2/Build a Robust Fortress

The coop structure where your feathery friends rest and sleep through the night needs to be robust and well-covered. A good idea is to design an outer pen fabricated from tight and robust hardware cloth over a solid wooden frame alongside a solid, plastic roof. 

Furthermore, consider attaching a ramp that leads to a pop-hole door and inside a roost/nest-box manufactured from secure wooden boards. With this portion of your coop elevated, predators won’t be able to move below your chickens. Plus, ensure your outer doors boast secure latches to restrict the entrance of potential predators.

At the same time, if you live in an area rich in owls, hawks, and other flying predators, consider using chicken wire to completely cover your run. This way, your birds can enjoy fresh air without the fear of being swooped away. This is important when you have young chickens walking around the run with their mother hen.

3/ Remember to Tuck Your Chickens in

Typically, poultry predators operate under darkness in the early morning and evening hours. If you allow your birds to walk around freely during this time, some of your birds will likely go missing.

Luckily, chickens are creatures of habits and super easy to train. Start training your growing chicks by confining them in a permanent coop until they’re larger. At the same time, teach them where home is and where the food is.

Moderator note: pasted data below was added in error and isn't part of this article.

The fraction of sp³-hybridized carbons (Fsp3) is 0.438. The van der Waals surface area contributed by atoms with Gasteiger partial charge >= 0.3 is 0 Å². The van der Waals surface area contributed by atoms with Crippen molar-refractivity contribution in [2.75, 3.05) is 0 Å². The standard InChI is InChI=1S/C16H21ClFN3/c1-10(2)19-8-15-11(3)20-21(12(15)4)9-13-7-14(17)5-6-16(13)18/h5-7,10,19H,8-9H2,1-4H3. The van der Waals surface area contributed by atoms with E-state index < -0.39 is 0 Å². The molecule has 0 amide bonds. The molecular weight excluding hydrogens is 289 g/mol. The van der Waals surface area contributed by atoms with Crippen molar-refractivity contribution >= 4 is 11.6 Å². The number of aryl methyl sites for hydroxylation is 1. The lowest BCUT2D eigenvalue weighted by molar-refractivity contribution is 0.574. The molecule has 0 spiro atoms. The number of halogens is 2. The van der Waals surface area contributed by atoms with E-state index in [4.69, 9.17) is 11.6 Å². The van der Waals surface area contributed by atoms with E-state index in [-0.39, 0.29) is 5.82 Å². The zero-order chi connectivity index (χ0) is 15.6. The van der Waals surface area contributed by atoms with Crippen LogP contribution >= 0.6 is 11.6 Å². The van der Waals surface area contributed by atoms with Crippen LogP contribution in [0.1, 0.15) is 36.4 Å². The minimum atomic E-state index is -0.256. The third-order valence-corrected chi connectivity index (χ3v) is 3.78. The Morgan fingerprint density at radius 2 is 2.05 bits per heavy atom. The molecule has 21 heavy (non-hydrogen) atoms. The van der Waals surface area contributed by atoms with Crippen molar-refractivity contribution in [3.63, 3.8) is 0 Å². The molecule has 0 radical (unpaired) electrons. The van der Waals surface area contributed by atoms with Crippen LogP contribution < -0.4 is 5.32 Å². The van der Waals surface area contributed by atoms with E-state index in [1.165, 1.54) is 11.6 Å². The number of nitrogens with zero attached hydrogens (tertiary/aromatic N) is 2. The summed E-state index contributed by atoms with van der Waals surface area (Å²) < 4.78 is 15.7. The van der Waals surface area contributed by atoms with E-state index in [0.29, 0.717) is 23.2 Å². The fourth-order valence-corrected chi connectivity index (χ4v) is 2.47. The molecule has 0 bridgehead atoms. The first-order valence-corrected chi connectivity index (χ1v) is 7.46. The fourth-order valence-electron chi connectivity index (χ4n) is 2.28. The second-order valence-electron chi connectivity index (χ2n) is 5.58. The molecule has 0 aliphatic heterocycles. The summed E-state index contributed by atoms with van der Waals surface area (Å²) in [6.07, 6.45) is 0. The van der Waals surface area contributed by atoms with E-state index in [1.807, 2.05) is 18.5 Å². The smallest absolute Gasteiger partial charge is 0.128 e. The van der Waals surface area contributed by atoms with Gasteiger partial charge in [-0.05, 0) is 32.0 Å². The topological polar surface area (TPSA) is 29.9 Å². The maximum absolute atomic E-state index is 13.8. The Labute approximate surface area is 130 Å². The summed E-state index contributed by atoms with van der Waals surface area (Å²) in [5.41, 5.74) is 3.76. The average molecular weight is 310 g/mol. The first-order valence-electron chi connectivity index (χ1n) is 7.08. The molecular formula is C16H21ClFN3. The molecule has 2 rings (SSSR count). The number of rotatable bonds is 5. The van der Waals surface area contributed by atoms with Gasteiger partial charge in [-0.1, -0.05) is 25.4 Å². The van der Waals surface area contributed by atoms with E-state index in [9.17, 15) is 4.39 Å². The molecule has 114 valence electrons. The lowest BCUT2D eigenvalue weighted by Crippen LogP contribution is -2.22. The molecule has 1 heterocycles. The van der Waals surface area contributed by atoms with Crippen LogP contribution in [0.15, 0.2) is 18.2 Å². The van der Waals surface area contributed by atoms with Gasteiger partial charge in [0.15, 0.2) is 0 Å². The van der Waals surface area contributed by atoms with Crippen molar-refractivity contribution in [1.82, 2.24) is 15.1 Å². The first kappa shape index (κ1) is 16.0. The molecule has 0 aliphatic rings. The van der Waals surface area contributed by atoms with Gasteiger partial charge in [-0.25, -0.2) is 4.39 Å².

It’s always a good idea to teach your birds to come home upon being called. This way, you can train your chickens to return to their coop as soon as the sunsets. Next, you can lock them in to ensure they’re safe and sound throughout the night.

4/ Increase Visibility around Your Chicken Coop

Protecting chickens

If you’re someone who boasts a large garden, make sure you don’t leave an opening for chicken predators to hide in. The less cover you offer a predator, the easier it will be for you to spot them before they attack.

For this reason, it’s necessary that you cut down tall grasses, overgrown areas and eliminate other potential hiding places within 50 to 75 feet of your chicken’s coop. Typically, this will thwart the confidence of your predator, and they won’t expose themselves while attacking

Chickens are prey animals by nature – and their natural behaviors as such can easily trigger hunting instincts, even in domestic dogs and cats that have not been desensitized or raised with a flock. You must make protecting your hens a priority – and understanding which predators are a potential issue is the first step.

The Bottom Line

According to in-depth research, raising backyard chicken has grown dramatically in the past five years. It’s essential that when considering starting your backyard farm, you take great care of the safety factor.

Keep your fluffy, feathery friends safe from chicken predators like hawks, eagles, and owls by ensuring you don’t leave them out in the open. Plus, ensure their bushes, decks, and overhangs that protect your chickens from predators flying high above.

Moreover, remember that predator protection increases and decreases with seasons. During spring and fall, most flying predators are migrating, and during spring, predators reproduce. It means you need to learn ways to protect your chickens from hungry predators wanting to feed themselves and their young ones. 

If you’re a pet lover who enjoys keeping a variety of animals in the house, don’t assume that all your pets will love the chickens as much as you do. In fact, domestic dogs are notoriously known as chicken predators, whereas domestic cats can quickly kill baby chickens. By following the steps discussed above, you can ensure that your adorable chickens are always safe and sound!